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iPHONES and 'Pads BANNED in US for violating Samsung patent

60-day countdown for presidential veto

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Updated Apple is facing an ITC embargo on imports of older iPhone 4 and iPads after Samsung successfully convinced the trade body that Cupertino had infringed on a single one of its patents.

The patent, No. 7,706,348, covers coding and decoding of wireless signals within the CDMA architecture, and the ban will stop Apple from importing and selling iPhone 4, 3GS, and 3G models, as well as the cellular versions of Apple's iPad and iPad 2 lines in the US.

"The Commission has determined that the appropriate remedy is a limited exclusion order and a cease and desist order prohibiting Apple from importing into the United States or selling or distributing within the United States wireless communication devices, portable music and data processing devices, and tablet computers that infringe claims," the finding states.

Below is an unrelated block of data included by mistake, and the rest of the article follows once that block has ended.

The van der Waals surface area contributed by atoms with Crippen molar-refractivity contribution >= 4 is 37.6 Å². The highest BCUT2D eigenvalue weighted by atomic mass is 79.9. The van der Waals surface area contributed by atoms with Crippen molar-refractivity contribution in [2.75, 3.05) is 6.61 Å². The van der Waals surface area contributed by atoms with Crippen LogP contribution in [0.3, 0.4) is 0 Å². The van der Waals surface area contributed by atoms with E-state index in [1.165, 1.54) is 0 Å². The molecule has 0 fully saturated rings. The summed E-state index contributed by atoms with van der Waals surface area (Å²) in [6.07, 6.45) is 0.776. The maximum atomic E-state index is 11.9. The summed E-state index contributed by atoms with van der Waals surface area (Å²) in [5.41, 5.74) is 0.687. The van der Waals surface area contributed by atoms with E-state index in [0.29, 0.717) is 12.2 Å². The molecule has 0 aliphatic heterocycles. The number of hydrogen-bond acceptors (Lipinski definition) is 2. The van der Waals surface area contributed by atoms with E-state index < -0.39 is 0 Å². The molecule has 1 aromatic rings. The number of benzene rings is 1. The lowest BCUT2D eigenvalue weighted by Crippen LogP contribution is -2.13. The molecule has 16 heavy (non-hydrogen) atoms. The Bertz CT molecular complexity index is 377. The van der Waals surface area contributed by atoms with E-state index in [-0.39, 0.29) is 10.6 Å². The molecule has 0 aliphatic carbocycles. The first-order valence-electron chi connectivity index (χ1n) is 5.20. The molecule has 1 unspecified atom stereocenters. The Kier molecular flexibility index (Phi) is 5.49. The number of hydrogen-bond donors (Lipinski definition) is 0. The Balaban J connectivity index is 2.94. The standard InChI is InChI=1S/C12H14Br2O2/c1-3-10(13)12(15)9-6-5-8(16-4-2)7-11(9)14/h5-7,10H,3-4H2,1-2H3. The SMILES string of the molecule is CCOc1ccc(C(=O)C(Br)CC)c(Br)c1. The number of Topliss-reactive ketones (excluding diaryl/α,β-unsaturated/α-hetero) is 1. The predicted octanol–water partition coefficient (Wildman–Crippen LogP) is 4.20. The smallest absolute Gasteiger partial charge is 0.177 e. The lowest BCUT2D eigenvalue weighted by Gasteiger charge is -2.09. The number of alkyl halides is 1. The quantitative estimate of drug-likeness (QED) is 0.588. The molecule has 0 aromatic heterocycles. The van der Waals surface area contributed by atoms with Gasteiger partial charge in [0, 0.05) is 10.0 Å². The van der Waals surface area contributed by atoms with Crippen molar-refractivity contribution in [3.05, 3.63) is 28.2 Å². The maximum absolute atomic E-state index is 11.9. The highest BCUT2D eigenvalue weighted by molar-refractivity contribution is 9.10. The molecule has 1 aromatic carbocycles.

As with all ITC bans, the lockdown won't start unless President Obama gives the all-clear. The president (who prefers to use a BlackBerry personally) has 60 days to decide the issue.

This is a setback for Apple, which had been feeling confident of its progress with the ITC after last year's ruling that it was in the clear of infringing Samsung's patents. A review of that decision has led to the ban, but Apple can take some comfort that the ITC cleared it of violating Samsung's packet-data reliability, phone-number dialing, and digital-document user interface patents.

The question for President Obama is now if he will sign-off on the ban within his 60-day time limit. Last year, Apple employees gave $308,081 to Obama's last reelection campaign, and several might be wanting their money back if the ban comes into place. ®

Update

"We believe the ITC’s Final Determination has confirmed Apple’s history of free-riding on Samsung’s technological innovations," a Samsung spokesman told El Reg in a statement.

"Our decades of research and development in mobile technologies will continue, and we will continue to offer innovative products to consumers in the United States."

No word from Apple yet but plans to appeal the verdict have been reported.

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